By PoojaI (IG: @bypoojai )
“We need, in every community, a group of angelic troublemakers.”
“An invisible hero”, “a lost prophet” and “Brother Outsider” are what Bayard Rustin has been called. Behind the scenes, he was an indispensable force in the civil rights movement. While Dr. Martin Luther King Jr. was the face of it, Rustin was his silent, second-hand man organizing it all. A man whose life was shaped by the very prejudices the movement fought against, not only because of his race but also because of his sexuality. But Rustin has long been denied his proper place—largely because he was an openly gay man.
Born in West Chester, Pennsylvania, and raised by his relatively wealthy maternal grandparents. His grandmother, Julia was an early NAACP member and an influence in his early life. As a teenager, he opened up to her about how he preferred the company of men over women and she cautiously told him, “I suppose that’s what you need to do.” He led his life unashamed of being a gay, Black man.
Expelled from Wilberforce University after organizing a strike in 1936, Rustin completed activist training and moved to Harlem, New York in 1937. He was affiliated with various organizations and parties between 1937 and 1941, from the Quakers to the Fellowship of Reconciliation. As the race relations secretary for the FOR, Rustin proposed a march on Washington in 1941, to protest racial segregation in the armed forces. This march was ultimately canceled and Rustin departed from the FOR following disagreements with the leaders. He assisted in forming the Congress of Racial Equality (CORE) in 1942. Rustin spent the next few years learning non-violent civil resistance, traveling to India, Ghana, and Nigeria.
In 1953, Rustin was arrested for public sexual activity with another man in a parked car. This led to his sexual orientation being publicly known, he pled guilty and served 60 days in jail for “sex perversion”. Despite the tension it created between him and other activists, Rustin trail blazed on. In 1956, he joined to advise Martin Luther King Jr for the civil rights movement. Rustin was the one who convinced King to abandon armed protection, including a personal handgun. He believed a social movement “has to be based on the collective needs of people at this time, regardless of color, creed, race.”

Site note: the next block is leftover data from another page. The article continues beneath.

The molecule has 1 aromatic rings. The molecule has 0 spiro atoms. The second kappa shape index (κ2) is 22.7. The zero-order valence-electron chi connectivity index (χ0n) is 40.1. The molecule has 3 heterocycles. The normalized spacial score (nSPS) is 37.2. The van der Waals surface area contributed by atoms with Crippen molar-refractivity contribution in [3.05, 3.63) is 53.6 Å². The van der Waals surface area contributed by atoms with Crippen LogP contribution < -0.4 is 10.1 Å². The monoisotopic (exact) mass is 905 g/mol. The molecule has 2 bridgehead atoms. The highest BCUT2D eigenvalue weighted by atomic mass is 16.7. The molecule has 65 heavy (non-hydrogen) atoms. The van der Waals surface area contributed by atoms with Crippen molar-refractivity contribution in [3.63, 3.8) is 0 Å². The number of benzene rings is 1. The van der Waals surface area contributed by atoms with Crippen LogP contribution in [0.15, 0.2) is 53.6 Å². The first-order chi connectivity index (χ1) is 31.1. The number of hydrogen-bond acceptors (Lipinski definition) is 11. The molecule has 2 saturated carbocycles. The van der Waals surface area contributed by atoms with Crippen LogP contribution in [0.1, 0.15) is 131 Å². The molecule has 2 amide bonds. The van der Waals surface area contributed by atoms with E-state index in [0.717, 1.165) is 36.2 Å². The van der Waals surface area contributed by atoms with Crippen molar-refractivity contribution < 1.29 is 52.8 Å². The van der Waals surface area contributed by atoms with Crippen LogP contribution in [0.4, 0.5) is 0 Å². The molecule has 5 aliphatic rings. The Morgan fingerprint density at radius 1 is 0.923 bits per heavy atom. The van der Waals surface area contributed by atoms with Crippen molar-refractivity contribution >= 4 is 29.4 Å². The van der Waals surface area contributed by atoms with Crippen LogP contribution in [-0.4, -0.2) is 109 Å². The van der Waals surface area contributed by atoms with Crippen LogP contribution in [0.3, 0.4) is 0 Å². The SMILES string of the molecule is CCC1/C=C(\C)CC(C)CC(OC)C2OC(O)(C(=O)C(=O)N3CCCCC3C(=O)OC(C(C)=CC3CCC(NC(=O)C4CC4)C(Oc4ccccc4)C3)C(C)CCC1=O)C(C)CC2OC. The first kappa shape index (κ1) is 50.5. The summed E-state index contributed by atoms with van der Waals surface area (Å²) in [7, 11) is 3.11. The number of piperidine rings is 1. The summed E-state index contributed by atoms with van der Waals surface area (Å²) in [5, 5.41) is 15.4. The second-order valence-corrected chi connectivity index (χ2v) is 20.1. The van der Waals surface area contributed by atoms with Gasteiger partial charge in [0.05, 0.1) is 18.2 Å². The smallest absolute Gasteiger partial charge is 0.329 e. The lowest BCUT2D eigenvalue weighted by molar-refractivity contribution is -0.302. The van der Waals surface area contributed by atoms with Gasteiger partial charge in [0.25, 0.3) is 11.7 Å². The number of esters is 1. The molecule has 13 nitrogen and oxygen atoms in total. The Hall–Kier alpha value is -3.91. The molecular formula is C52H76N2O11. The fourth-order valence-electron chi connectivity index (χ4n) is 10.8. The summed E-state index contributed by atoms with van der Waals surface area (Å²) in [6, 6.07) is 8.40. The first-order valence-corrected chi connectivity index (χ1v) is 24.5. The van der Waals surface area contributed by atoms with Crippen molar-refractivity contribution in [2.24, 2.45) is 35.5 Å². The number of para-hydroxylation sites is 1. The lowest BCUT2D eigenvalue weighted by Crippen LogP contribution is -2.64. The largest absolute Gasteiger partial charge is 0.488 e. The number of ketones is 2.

Despite criticisms and shunning from other civil rights leaders regarding his sexual orientation, Rustin moved forward in organizing the March on Washington in 1962. Despite King’s support, NAACP chairman Roy Wilkins did not want Rustin to receive any public credit for his role in planning the march. Nevertheless, on September 6, 1963, a photograph of Rustin and Randolph appeared on the cover of Life magazine, identifying them as “the leaders” of the March. Rustin continued in the movement, organizing the New York School boycotts as well as strengthening labor movements.
In the 1980s, he was urged to engage in gay rights movements by his life-partner, Walter Naegle. He also testified on behalf of New York State’s Gay Rights Bill. In 1986, Rustin was invited to contribute to the book In the Life: A Black Gay Anthology. He declined, explaining
“I was not involved in the struggle for gay rights as a youth… I did not “come out of the closet” voluntarily—circumstances forced me out. While I have no problem with being publicly identified as homosexual, it would be dishonest of me to present myself as one who was at the forefront of the struggle for gay rights… I fundamentally consider sexual orientation to be a private matter. As such, it has not been a factor which has greatly influenced my role as an activist.”
Rustin passed away in 1987. In 2013, he was posthumously awarded the Presidential Medal of Freedom. Naegle accepted it on his behalf and said,
“Being black, being homosexual, being a political radical, that’s a combination that’s pretty volatile and it comes along like Halley’s Comet. Bayard’s life was complex, but at the same time, I think it makes it a lot more interesting.”
For all that Rustin did for the various civil rights and social justice movements, let’s not let him stay “an invisible hero” any longer.